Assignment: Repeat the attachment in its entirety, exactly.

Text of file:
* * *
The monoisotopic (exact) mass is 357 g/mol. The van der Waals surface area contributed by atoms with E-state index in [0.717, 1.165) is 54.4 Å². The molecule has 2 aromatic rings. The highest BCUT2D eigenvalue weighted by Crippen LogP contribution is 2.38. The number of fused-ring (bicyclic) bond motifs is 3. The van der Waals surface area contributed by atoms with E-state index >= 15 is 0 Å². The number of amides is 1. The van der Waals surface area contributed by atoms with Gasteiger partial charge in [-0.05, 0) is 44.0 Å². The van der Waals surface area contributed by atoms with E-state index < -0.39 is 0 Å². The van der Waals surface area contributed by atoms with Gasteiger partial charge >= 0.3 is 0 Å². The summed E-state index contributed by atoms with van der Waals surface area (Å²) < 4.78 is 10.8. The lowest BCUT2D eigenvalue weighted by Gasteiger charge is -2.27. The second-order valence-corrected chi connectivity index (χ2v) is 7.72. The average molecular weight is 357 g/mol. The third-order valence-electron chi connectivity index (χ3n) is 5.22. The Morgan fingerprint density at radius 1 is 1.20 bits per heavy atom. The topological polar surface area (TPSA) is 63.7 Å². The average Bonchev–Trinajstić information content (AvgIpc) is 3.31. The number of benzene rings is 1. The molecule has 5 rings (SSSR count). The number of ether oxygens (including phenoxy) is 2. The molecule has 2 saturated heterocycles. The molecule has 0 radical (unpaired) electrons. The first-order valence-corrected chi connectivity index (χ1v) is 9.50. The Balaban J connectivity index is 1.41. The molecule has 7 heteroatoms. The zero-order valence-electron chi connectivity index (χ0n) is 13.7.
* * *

The monoisotopic (exact) mass is 357 g/mol. The van der Waals surface area contributed by atoms with E-state index in [0.717, 1.165) is 54.4 Å². The molecule has 2 aromatic rings. The highest BCUT2D eigenvalue weighted by Crippen LogP contribution is 2.38. The number of fused-ring (bicyclic) bond motifs is 3. The van der Waals surface area contributed by atoms with E-state index >= 15 is 0 Å². The number of amides is 1. The van der Waals surface area contributed by atoms with Gasteiger partial charge in [-0.05, 0) is 44.0 Å². The van der Waals surface area contributed by atoms with E-state index < -0.39 is 0 Å². The van der Waals surface area contributed by atoms with Gasteiger partial charge >= 0.3 is 0 Å². The summed E-state index contributed by atoms with van der Waals surface area (Å²) < 4.78 is 10.8. The lowest BCUT2D eigenvalue weighted by Gasteiger charge is -2.27. The second-order valence-corrected chi connectivity index (χ2v) is 7.72. The average molecular weight is 357 g/mol. The third-order valence-electron chi connectivity index (χ3n) is 5.22. The Morgan fingerprint density at radius 1 is 1.20 bits per heavy atom. The topological polar surface area (TPSA) is 63.7 Å². The average Bonchev–Trinajstić information content (AvgIpc) is 3.31. The number of benzene rings is 1. The molecule has 5 rings (SSSR count). The number of ether oxygens (including phenoxy) is 2. The molecule has 2 saturated heterocycles. The molecule has 0 radical (unpaired) electrons. The first-order valence-corrected chi connectivity index (χ1v) is 9.50. The Balaban J connectivity index is 1.41. The molecule has 7 heteroatoms. The zero-order valence-electron chi connectivity index (χ0n) is 13.7.